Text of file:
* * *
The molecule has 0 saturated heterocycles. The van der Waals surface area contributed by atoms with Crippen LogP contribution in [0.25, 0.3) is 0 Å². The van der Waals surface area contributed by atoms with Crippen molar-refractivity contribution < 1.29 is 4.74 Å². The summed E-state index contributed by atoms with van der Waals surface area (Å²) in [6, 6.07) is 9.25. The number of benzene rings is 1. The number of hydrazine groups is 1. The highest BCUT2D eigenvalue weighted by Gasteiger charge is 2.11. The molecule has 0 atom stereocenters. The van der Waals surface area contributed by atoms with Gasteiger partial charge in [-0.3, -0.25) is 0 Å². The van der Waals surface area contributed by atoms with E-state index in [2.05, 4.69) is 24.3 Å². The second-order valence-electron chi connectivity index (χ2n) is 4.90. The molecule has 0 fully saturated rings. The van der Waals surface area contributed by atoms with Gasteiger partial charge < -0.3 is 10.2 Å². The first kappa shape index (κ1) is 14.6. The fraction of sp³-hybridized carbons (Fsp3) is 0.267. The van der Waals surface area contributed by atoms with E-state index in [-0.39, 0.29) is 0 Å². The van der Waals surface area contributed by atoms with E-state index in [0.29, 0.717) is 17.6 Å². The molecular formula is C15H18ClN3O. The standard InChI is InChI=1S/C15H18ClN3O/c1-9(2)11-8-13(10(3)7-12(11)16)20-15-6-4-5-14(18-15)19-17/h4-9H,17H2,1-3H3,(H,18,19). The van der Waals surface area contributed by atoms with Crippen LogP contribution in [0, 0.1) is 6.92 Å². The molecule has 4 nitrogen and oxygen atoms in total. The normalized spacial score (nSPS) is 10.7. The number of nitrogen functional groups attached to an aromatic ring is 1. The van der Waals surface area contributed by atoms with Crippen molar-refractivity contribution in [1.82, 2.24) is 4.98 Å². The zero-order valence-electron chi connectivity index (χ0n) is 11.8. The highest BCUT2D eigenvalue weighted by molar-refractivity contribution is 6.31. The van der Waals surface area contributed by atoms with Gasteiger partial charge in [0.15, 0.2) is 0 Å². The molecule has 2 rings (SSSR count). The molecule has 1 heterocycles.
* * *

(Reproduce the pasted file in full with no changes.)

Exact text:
The molecule has 0 saturated heterocycles. The van der Waals surface area contributed by atoms with Crippen LogP contribution in [0.25, 0.3) is 0 Å². The van der Waals surface area contributed by atoms with Crippen molar-refractivity contribution < 1.29 is 4.74 Å². The summed E-state index contributed by atoms with van der Waals surface area (Å²) in [6, 6.07) is 9.25. The number of benzene rings is 1. The number of hydrazine groups is 1. The highest BCUT2D eigenvalue weighted by Gasteiger charge is 2.11. The molecule has 0 atom stereocenters. The van der Waals surface area contributed by atoms with Gasteiger partial charge in [-0.3, -0.25) is 0 Å². The van der Waals surface area contributed by atoms with E-state index in [2.05, 4.69) is 24.3 Å². The second-order valence-electron chi connectivity index (χ2n) is 4.90. The molecule has 0 fully saturated rings. The van der Waals surface area contributed by atoms with Gasteiger partial charge < -0.3 is 10.2 Å². The first kappa shape index (κ1) is 14.6. The fraction of sp³-hybridized carbons (Fsp3) is 0.267. The van der Waals surface area contributed by atoms with E-state index in [-0.39, 0.29) is 0 Å². The van der Waals surface area contributed by atoms with E-state index in [0.29, 0.717) is 17.6 Å². The molecular formula is C15H18ClN3O. The standard InChI is InChI=1S/C15H18ClN3O/c1-9(2)11-8-13(10(3)7-12(11)16)20-15-6-4-5-14(18-15)19-17/h4-9H,17H2,1-3H3,(H,18,19). The van der Waals surface area contributed by atoms with Crippen LogP contribution in [0, 0.1) is 6.92 Å². The molecule has 4 nitrogen and oxygen atoms in total. The normalized spacial score (nSPS) is 10.7. The number of nitrogen functional groups attached to an aromatic ring is 1. The van der Waals surface area contributed by atoms with Crippen molar-refractivity contribution in [1.82, 2.24) is 4.98 Å². The zero-order valence-electron chi connectivity index (χ0n) is 11.8. The highest BCUT2D eigenvalue weighted by molar-refractivity contribution is 6.31. The van der Waals surface area contributed by atoms with Gasteiger partial charge in [0.15, 0.2) is 0 Å². The molecule has 2 rings (SSSR count). The molecule has 1 heterocycles.